In August, the MMI Grantmaking and Capacity Building (GMCB) team hosted its first-ever Leadership Respite Retreat for grantee partners in Gatlinburg, Tennessee at Big Elk Lodge. The GMCB team invited nine arts leaders at eight grantee organizations for a three-day wellness retreat to encourage true rest and relaxation. Arts organization leaders give so much of themselves to their communities, and MMI was delighted to facilitate some space for those leaders to pause and to breathe.
This week we're sharing reflections written by different members of the MMI team. Today, MMI's former Community Music Program Grants Manager, Tawanna Brown, considers the difference between being and doing, and why retreating can be a life-giving, accessible daily practice.
The Practice of Being: A Core Capacity Builder
MMI’s GMCB team is accustomed to convening partners, including online convenings at the height of COVID. Since launching in October 2016, the team has engaged partners in more than 152 gatherings focused on a variety of capacity building topics—from managing boards and budgets to developing program protocols and parent partnerships.
There was something different, however, about the Black Rest Matters Leadership Retreat that the team hosted earlier this month. Jacqueline Oselen (affectionately known as Jackie O!, holistic health practitioner and coach who designed and facilitated the retreat’s wellness activities) pinned it best. Previous gatherings focused partners on “doing” (i.e, preparing, planning, performing, learning). This event was an invitation to focus on “being”—still, slow, silent, self-reflective in a sacred body. For four days, partners were invited to be free of all demands and receive radical communal and self-care (i.e., enjoy saunas, swimming, sound baths, and slow-cooked food).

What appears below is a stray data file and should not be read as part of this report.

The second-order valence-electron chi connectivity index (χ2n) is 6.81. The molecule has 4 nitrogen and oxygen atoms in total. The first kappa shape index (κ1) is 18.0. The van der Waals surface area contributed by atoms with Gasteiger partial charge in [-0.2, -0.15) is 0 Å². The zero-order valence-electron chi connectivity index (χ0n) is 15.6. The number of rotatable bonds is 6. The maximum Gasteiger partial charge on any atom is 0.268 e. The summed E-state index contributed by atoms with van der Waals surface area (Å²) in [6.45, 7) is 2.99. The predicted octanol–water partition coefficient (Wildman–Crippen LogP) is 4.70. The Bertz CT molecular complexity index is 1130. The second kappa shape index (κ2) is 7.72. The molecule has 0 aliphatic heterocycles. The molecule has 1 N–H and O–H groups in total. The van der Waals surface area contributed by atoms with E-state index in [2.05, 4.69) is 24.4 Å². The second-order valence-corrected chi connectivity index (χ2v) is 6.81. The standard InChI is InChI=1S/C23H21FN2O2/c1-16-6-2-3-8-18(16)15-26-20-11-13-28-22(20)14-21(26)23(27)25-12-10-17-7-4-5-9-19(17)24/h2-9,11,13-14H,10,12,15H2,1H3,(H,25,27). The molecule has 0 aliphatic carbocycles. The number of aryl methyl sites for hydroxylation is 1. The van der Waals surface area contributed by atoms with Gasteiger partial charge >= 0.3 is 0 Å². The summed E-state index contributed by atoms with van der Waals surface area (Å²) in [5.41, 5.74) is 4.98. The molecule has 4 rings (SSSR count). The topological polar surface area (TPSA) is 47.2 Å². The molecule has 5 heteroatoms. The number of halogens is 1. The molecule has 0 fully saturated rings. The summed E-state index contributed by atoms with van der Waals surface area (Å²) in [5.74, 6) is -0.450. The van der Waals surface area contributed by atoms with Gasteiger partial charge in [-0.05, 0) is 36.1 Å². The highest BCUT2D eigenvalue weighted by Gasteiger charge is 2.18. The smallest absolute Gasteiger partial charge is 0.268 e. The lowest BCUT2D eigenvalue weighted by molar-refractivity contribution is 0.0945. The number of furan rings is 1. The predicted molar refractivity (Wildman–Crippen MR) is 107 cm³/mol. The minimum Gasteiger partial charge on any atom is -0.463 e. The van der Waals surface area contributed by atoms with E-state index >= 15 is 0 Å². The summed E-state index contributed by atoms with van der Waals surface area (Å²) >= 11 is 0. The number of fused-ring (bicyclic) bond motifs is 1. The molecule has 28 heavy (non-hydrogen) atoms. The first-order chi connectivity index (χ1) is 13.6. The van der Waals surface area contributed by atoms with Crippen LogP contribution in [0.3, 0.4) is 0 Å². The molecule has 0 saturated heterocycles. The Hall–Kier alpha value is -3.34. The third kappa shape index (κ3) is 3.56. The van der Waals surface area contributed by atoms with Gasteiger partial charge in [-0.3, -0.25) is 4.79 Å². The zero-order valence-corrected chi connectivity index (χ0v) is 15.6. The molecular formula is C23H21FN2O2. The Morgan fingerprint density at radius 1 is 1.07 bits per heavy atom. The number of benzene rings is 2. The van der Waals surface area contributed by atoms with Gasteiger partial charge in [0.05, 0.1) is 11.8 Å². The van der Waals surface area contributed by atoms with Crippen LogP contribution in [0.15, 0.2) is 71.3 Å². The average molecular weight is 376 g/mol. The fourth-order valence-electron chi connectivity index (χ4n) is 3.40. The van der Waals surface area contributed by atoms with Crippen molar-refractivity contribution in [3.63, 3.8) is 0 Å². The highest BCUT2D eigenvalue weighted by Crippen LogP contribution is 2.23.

For creative servant leaders (who are used to being the deliverers of service as parents, executive directors, spouses, board members, etc.) practicing rest and receiving care proved to be an adjustment. Physical labor is to the Black and brown experience as grit-grind is to Memphis pride. MMI wanted partners to enjoy a shift so that in the midst of all that they DO, they remember to practice the choice to BE.
Among the many tools that Jackie O! shared in support of being:
GMCB looks forward to incorporating the act of being—a thoughtful, intentional turn inward—into all of its convenings given that, with a focus on individual wellness and sustainability, it is capacity building at its core. The practice also mitigates the harm to self and others that tends to
flourish at the nexus of hurry, worry, and weariness. A retreat need not be restricted to an annual event. The tools that participants cultivated at the retreat suggess that retreating can be a life giving daily practice that is as accessible and essential as breath.
Click here to read the first post in this series, authored by Dr. Rychetta Watkins. To read Brianna Harrington's piece, click here. Black rest matters.